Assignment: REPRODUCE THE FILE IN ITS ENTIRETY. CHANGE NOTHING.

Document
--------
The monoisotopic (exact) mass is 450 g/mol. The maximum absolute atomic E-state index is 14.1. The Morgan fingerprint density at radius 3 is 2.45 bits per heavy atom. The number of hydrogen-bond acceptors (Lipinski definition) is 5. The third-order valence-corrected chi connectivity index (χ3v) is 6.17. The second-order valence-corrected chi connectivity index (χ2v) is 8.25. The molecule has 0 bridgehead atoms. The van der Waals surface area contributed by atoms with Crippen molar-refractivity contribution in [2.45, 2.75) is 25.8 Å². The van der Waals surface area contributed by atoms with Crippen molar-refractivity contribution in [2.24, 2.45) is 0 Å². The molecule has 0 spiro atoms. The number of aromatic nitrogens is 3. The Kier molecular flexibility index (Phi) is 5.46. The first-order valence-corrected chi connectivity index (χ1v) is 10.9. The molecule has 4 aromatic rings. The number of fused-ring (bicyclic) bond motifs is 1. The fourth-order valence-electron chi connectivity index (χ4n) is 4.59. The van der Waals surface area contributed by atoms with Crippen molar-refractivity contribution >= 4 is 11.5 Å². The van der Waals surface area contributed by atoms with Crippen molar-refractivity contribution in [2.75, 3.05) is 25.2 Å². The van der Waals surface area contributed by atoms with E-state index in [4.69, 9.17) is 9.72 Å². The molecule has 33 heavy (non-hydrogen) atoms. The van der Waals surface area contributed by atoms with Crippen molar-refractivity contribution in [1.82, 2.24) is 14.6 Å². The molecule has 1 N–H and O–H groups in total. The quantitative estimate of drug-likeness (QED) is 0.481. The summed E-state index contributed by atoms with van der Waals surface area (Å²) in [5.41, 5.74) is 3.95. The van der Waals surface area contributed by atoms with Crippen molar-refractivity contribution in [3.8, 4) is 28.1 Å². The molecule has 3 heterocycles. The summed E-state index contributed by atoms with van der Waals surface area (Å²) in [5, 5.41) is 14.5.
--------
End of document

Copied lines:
The monoisotopic (exact) mass is 450 g/mol. The maximum absolute atomic E-state index is 14.1. The Morgan fingerprint density at radius 3 is 2.45 bits per heavy atom. The number of hydrogen-bond acceptors (Lipinski definition) is 5. The third-order valence-corrected chi connectivity index (χ3v) is 6.17. The second-order valence-corrected chi connectivity index (χ2v) is 8.25. The molecule has 0 bridgehead atoms. The van der Waals surface area contributed by atoms with Crippen molar-refractivity contribution in [2.45, 2.75) is 25.8 Å². The van der Waals surface area contributed by atoms with Crippen molar-refractivity contribution in [2.24, 2.45) is 0 Å². The molecule has 0 spiro atoms. The number of aromatic nitrogens is 3. The Kier molecular flexibility index (Phi) is 5.46. The first-order valence-corrected chi connectivity index (χ1v) is 10.9. The molecule has 4 aromatic rings. The number of fused-ring (bicyclic) bond motifs is 1. The fourth-order valence-electron chi connectivity index (χ4n) is 4.59. The van der Waals surface area contributed by atoms with Crippen molar-refractivity contribution >= 4 is 11.5 Å². The van der Waals surface area contributed by atoms with Crippen molar-refractivity contribution in [2.75, 3.05) is 25.2 Å². The van der Waals surface area contributed by atoms with E-state index in [4.69, 9.17) is 9.72 Å². The molecule has 33 heavy (non-hydrogen) atoms. The van der Waals surface area contributed by atoms with Crippen molar-refractivity contribution in [1.82, 2.24) is 14.6 Å². The molecule has 1 N–H and O–H groups in total. The quantitative estimate of drug-likeness (QED) is 0.481. The summed E-state index contributed by atoms with van der Waals surface area (Å²) in [5.41, 5.74) is 3.95. The van der Waals surface area contributed by atoms with Crippen molar-refractivity contribution in [3.8, 4) is 28.1 Å². The molecule has 3 heterocycles. The summed E-state index contributed by atoms with van der Waals surface area (Å²) in [5, 5.41) is 14.5.